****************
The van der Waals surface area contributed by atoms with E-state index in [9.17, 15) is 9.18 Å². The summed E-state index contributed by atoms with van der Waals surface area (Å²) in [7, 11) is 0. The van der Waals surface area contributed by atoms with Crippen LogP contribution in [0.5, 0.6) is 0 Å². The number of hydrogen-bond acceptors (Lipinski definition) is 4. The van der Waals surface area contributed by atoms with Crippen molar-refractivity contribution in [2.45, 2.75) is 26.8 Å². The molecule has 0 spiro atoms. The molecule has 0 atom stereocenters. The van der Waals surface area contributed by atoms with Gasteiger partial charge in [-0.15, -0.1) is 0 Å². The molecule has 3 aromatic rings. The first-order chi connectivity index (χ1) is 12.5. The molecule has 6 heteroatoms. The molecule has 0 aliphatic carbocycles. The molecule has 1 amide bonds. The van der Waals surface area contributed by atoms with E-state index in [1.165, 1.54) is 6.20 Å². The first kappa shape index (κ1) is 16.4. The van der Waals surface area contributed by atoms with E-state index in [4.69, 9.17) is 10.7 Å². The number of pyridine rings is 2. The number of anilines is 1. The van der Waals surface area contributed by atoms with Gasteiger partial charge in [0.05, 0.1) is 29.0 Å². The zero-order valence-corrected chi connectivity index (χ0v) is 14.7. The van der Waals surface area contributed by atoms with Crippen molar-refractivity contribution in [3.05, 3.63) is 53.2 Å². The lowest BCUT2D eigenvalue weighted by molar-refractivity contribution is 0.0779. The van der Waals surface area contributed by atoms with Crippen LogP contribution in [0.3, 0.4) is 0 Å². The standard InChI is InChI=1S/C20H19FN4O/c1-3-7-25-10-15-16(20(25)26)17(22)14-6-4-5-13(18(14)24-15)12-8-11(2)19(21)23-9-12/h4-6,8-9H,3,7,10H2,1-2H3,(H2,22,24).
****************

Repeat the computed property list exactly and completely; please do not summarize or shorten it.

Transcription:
The van der Waals surface area contributed by atoms with E-state index in [9.17, 15) is 9.18 Å². The summed E-state index contributed by atoms with van der Waals surface area (Å²) in [7, 11) is 0. The van der Waals surface area contributed by atoms with Crippen LogP contribution in [0.5, 0.6) is 0 Å². The number of hydrogen-bond acceptors (Lipinski definition) is 4. The van der Waals surface area contributed by atoms with Crippen molar-refractivity contribution in [2.45, 2.75) is 26.8 Å². The molecule has 0 spiro atoms. The molecule has 0 atom stereocenters. The van der Waals surface area contributed by atoms with Gasteiger partial charge in [-0.15, -0.1) is 0 Å². The molecule has 3 aromatic rings. The first-order chi connectivity index (χ1) is 12.5. The molecule has 6 heteroatoms. The molecule has 0 aliphatic carbocycles. The molecule has 1 amide bonds. The van der Waals surface area contributed by atoms with E-state index in [1.165, 1.54) is 6.20 Å². The first kappa shape index (κ1) is 16.4. The van der Waals surface area contributed by atoms with E-state index in [4.69, 9.17) is 10.7 Å². The number of pyridine rings is 2. The number of anilines is 1. The van der Waals surface area contributed by atoms with Gasteiger partial charge in [0.05, 0.1) is 29.0 Å². The zero-order valence-corrected chi connectivity index (χ0v) is 14.7. The van der Waals surface area contributed by atoms with Crippen molar-refractivity contribution in [3.05, 3.63) is 53.2 Å². The lowest BCUT2D eigenvalue weighted by molar-refractivity contribution is 0.0779. The van der Waals surface area contributed by atoms with Crippen LogP contribution in [0.3, 0.4) is 0 Å². The standard InChI is InChI=1S/C20H19FN4O/c1-3-7-25-10-15-16(20(25)26)17(22)14-6-4-5-13(18(14)24-15)12-8-11(2)19(21)23-9-12/h4-6,8-9H,3,7,10H2,1-2H3,(H2,22,24).